'Brilliant . . . A richly imagined, tremendously moving fictional work. Its genius is not to explain but to embody the science and politics that shaped Oppenheimer's life . . . True and dazzlingly unfamiliar' Andrea Barrett, Scotland on Sunday
'Hall's explosive fragmentation of Oppenheimer's life makes for an original book, a novel of the unseen and finally, the unknowable' Erica Wagner, Financial Times
'Triumphant . . . Compelling . . . With beautiful specificity and nuance, Hall interrogates such major issues as ethis in scientific discovery and breaching the chasm between public and private selves' Vanity Fair
From the acclaimed author of Speak comes a kaleidoscopic novel about Robert Oppenheimer - father of the atomic bomb - as told by seven fictional characters
J. Robert Oppenheimer was a brilliant scientist, a champion of liberal causes, and a complex and often contradictory character. He loyally protected his Communist friends, only to later betray them under questioning. He repeatedly lied about love affairs. And he defended the use of the atomic bomb he helped create, before ultimately lobbying against nuclear proliferation.
Louisa Hall, the acclaimed author of Speak, has returned with a kaleidoscopic novel about the father of the atomic bomb. Through narratives that cross time and space, a set of seven fictional characters bears witness to the life of Oppenheimer, from a secret service agent who tailed him in San Francisco, to the young lover of a colleague in Los Alamos, to a woman fleeing McCarthyism who knew him on St. John. As these men and women fall into the orbit of a brilliant but mercurial mind at work, all consider his complicated legacy while also uncovering deep and often unsettling truths about their own lives.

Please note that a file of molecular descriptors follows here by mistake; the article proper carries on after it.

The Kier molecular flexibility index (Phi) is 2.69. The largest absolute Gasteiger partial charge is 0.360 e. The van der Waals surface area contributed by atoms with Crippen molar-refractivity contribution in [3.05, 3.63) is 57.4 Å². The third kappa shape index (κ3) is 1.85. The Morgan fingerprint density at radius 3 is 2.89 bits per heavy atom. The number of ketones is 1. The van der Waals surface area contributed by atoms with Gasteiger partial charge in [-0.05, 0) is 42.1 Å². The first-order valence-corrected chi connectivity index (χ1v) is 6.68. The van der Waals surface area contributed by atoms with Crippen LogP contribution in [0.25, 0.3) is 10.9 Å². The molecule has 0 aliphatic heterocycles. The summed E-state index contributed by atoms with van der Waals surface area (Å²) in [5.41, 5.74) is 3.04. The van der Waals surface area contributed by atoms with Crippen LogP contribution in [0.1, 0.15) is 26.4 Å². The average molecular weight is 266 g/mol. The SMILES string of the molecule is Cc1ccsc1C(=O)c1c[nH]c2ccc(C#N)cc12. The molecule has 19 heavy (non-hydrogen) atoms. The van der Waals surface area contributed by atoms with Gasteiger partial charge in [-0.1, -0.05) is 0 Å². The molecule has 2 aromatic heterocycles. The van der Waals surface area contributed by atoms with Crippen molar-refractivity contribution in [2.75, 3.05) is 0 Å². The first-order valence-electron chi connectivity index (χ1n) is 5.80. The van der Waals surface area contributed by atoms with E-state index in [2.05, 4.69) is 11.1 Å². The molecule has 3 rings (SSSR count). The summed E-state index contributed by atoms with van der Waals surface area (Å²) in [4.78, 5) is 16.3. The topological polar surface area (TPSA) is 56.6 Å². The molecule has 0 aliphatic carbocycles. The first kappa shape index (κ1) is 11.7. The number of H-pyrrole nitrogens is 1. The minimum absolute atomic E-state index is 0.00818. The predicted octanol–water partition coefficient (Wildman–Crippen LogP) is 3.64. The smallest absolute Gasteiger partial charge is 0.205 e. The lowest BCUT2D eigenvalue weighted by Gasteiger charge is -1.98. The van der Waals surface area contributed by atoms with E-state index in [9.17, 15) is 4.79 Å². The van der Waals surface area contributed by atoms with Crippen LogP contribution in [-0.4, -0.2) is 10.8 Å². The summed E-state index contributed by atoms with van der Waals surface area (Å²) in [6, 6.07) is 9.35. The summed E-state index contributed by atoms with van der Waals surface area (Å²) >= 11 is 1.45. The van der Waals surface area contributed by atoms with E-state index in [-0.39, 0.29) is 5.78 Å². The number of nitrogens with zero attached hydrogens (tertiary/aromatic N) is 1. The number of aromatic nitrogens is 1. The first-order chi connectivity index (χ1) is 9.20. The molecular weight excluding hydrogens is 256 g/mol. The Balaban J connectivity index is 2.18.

In this stunning, elliptical novel, Louisa Hall has crafted a breathtaking and explosive story about the ability of the human mind to believe what it wants, about public and private tragedy, and about power and guilt. Blending science with literature and fiction with biography, Trinity asks searing questions about what it means to truly know someone, and about the secrets we keep from the world and from ourselves.
Louisa Hall grew up in Philadelphia. After graduating from Harvard, she played squash professionally while finishing her premedical coursework and working in a research lab at the Albert Einstein Hospital. She holds a PhDin literature from the University of Texas at Austin. She is the author of The Carriage House and Speak and lives in New York.
Trinity is an intelligent and sweeping account of the characters - some real, some fictional - swirling around the testing of the first atomic bomb. It is also an affecting meditation on the ways in which we betray others and, in the process, ourselves. — Karan Mahajan, author of The Association of Small Bombs
Hall excels at creating distinct characters whose voices illuminate their own lives and challenges, as well as the historical period that saw Oppenheimer's fall from grace. Taken together, they only burnish the endlessly fascinating enigma of the flawed genius who became known as the father of the atomic bomb. — Publishers Weekly